[Coco] Re: Where's everybody goin'?
Theodore Evans (Alex)
alxevans at concentric.net
Sat Mar 20 23:45:42 EST 2004
On Mar 20, 2004, at 4:23 PM, James Ross wrote:
> Theodore (Alex) Evans wrote:
>> James Ross wrote
>>> I tried a few games on Linux. Loki games (I think, something
>>> like that). And I have to say, that in more cases than not they did
>>> not run correctly if at all.
>> This is rather hard to swallow.
> So what are you saying? What have I said on this forum that makes you
> think I make up facts? Did you try any of the Loki games? I wonder
> why Loki is out of business by the way? http://www.lokigames.com/
It is just rather difficult to believe that anyone would release a port
of a game which didn't work at all. One that had a few (or even many)
less than totally obvious bugs II can easily believe, one that doesn't
work at all is hard to swallow.
> I used it for browsing the Internet, reading and writing email, and
> newsgroups. Played around with installing packages, did a little
> programming. For 6 Weeks. A few hours after work each day.
>> 2) spent time setting things
>> up because you could rather than because you had to, or
> If you call setting things up so they will work the way you want them
> to, and include the learning curve it takes to do that. Trying out
> different programs because the ones your using are not good enough. I
> would call that necessary. I probably spent 6 to 8 hours trying to
> figure out why my KVM USB mouse and keyboard worked when it was first
> installed but not after it was rebooted. Only by going through a
> rigmarole (which included attaching a PS/2 keyboard) could I get it to
> work after rebooting.
> Never did figure that one out until recently when I installed SuSE 3.2
> on a P4 3.0g with 1Gig of RAM and still had the exact same problem.
> And only when I asked for help on the SuSE newsgroup to find out it
> was some friggen obscure setting, like all the other times I have had
> problems with stuff related to Linux. (perhaps you think I am making
> this up too?)
I have no problem believing that you had a component which was either
poorly supported, or wasn't supported at all. As a shot in the dark, I
would guess that your problem was that you system didn't see the USB
keyboard at boot time due to the KVM and automatically disabled it, and
that the fix was basically to tell the machine to ignore this.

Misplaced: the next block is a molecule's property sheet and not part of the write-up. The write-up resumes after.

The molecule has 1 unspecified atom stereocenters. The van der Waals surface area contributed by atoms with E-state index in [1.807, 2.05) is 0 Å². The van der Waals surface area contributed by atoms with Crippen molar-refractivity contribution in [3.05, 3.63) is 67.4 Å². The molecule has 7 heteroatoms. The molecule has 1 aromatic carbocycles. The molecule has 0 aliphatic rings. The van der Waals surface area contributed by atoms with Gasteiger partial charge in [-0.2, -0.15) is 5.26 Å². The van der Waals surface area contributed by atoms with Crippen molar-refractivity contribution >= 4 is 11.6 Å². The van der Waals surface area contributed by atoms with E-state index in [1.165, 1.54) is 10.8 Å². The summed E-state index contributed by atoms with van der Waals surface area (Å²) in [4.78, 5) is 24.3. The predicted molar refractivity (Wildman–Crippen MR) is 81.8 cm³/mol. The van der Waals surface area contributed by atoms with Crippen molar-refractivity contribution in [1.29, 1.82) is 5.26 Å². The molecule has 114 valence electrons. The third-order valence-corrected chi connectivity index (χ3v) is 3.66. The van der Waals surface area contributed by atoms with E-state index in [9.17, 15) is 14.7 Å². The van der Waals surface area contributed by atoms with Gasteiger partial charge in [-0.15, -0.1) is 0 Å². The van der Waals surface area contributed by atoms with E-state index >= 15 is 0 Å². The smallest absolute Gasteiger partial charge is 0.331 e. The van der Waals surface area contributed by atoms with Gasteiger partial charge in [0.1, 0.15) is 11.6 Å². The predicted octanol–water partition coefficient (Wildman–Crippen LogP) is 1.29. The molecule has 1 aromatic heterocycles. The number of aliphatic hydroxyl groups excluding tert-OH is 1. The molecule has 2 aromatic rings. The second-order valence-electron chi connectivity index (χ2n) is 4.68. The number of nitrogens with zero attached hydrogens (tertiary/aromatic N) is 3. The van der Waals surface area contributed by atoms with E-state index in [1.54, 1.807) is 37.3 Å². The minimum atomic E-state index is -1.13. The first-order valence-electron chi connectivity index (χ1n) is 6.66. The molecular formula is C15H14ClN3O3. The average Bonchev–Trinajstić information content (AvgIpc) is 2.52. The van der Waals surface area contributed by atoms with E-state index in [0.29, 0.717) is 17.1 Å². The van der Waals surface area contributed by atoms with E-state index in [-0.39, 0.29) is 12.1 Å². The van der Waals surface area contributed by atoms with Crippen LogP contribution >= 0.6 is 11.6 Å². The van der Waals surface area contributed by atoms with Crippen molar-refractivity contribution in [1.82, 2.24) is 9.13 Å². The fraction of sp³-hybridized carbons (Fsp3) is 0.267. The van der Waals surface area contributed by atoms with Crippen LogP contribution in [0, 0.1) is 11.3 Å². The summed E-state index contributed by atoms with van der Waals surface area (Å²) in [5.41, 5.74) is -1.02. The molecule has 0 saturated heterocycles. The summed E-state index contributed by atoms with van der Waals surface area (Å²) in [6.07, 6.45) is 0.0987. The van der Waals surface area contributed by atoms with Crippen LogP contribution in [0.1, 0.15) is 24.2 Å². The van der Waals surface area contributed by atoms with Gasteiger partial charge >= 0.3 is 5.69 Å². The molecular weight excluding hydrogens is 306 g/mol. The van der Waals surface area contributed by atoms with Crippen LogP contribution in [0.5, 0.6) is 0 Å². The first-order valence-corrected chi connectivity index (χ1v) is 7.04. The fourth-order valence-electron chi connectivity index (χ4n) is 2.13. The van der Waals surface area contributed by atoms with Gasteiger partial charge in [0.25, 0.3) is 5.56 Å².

Obscure problems like sound randomly ceasing to work, or a scanner
which is recognized some of the time by Windows.
>> 3) were using a
>> distribution targeted to the more extreme technical users this is also
>> hard to swallow.
> The distribution I am using was mentioned in the post I was responding
> to before this one. SuSE 8.1 One of the easiest distributions there
> is (supposedly)
I have used SuSE distros and would say that they are in general
trivially easy to install and configure. However, I have encountered
hardware which either wasn't supported at all, of for which I had to
find compile and install the appropriate drivers. The breadth of *new*
hardware support by Linux is narrower than that for Windows, however
you can run into the opposite with older components as there is
hardware which was supported but no longer is.
>> It generally takes me less time to install and
>> configure Linux on a machine than it does for me to install and
>> configure Windows on the same machine.
> That is hard for me to swallow :)
> Seriuosly good for you! I would have to conclude then, that you are a
> Linux guru.
Hardly, I have installed a number of different Linux distributions over
the years, and when I did my first one with Slackware 3.2 (and that is
a three and not an eight) it did take me a little while (about as long
as Windows 95) and the process was most definitely not friendly even
with a reasonable understanding of a number of the significant
> But with me it is just the opposite. And even on a Windows box to
> install my applications and set everything up the way I like it. I am
> still looking at quite a few hours.
You mean to say that Windows actually lets you configure things the way
that you like it. You must like it pretty close to the way that
Windows wants to give it to you considering that the degree of
flexibility of configuration of Windows and most Windows applications
is pretty low.
It sounds like (2) was the answer, you spent all that time on
configuration because you could rather than because you had to.
Theodore (Alex) Evans | 2B v ~2B = ?
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